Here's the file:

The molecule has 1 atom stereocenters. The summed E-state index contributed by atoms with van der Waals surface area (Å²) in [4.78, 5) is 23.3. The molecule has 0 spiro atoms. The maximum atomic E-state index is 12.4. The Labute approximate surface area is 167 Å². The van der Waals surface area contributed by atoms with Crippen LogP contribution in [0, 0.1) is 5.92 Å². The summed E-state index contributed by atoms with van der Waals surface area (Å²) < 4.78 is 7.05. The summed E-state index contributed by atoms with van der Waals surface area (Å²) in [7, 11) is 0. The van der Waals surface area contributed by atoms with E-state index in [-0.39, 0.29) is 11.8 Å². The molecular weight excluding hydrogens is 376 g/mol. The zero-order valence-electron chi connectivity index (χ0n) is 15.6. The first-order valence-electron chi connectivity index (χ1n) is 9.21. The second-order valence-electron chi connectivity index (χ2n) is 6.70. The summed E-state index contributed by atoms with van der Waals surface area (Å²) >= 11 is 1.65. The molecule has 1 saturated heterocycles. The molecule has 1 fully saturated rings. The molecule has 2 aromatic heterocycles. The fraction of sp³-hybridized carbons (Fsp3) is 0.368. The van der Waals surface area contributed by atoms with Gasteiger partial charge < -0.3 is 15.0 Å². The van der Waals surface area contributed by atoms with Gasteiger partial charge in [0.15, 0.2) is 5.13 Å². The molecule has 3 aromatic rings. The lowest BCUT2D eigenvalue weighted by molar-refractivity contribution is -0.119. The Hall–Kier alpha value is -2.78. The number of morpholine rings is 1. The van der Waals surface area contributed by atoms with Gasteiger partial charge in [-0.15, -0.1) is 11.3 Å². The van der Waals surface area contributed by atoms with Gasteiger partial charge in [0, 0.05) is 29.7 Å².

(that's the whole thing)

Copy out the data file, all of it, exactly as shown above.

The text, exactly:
The molecule has 1 atom stereocenters. The summed E-state index contributed by atoms with van der Waals surface area (Å²) in [4.78, 5) is 23.3. The molecule has 0 spiro atoms. The maximum atomic E-state index is 12.4. The Labute approximate surface area is 167 Å². The van der Waals surface area contributed by atoms with Crippen LogP contribution in [0, 0.1) is 5.92 Å². The summed E-state index contributed by atoms with van der Waals surface area (Å²) < 4.78 is 7.05. The summed E-state index contributed by atoms with van der Waals surface area (Å²) in [7, 11) is 0. The van der Waals surface area contributed by atoms with E-state index in [-0.39, 0.29) is 11.8 Å². The molecular weight excluding hydrogens is 376 g/mol. The zero-order valence-electron chi connectivity index (χ0n) is 15.6. The first-order valence-electron chi connectivity index (χ1n) is 9.21. The second-order valence-electron chi connectivity index (χ2n) is 6.70. The summed E-state index contributed by atoms with van der Waals surface area (Å²) >= 11 is 1.65. The molecule has 1 saturated heterocycles. The molecule has 1 fully saturated rings. The molecule has 2 aromatic heterocycles. The fraction of sp³-hybridized carbons (Fsp3) is 0.368. The van der Waals surface area contributed by atoms with Gasteiger partial charge < -0.3 is 15.0 Å². The van der Waals surface area contributed by atoms with Gasteiger partial charge in [0.15, 0.2) is 5.13 Å². The molecule has 3 aromatic rings. The lowest BCUT2D eigenvalue weighted by molar-refractivity contribution is -0.119. The Hall–Kier alpha value is -2.78. The number of morpholine rings is 1. The van der Waals surface area contributed by atoms with Gasteiger partial charge in [-0.15, -0.1) is 11.3 Å². The van der Waals surface area contributed by atoms with Gasteiger partial charge in [0, 0.05) is 29.7 Å².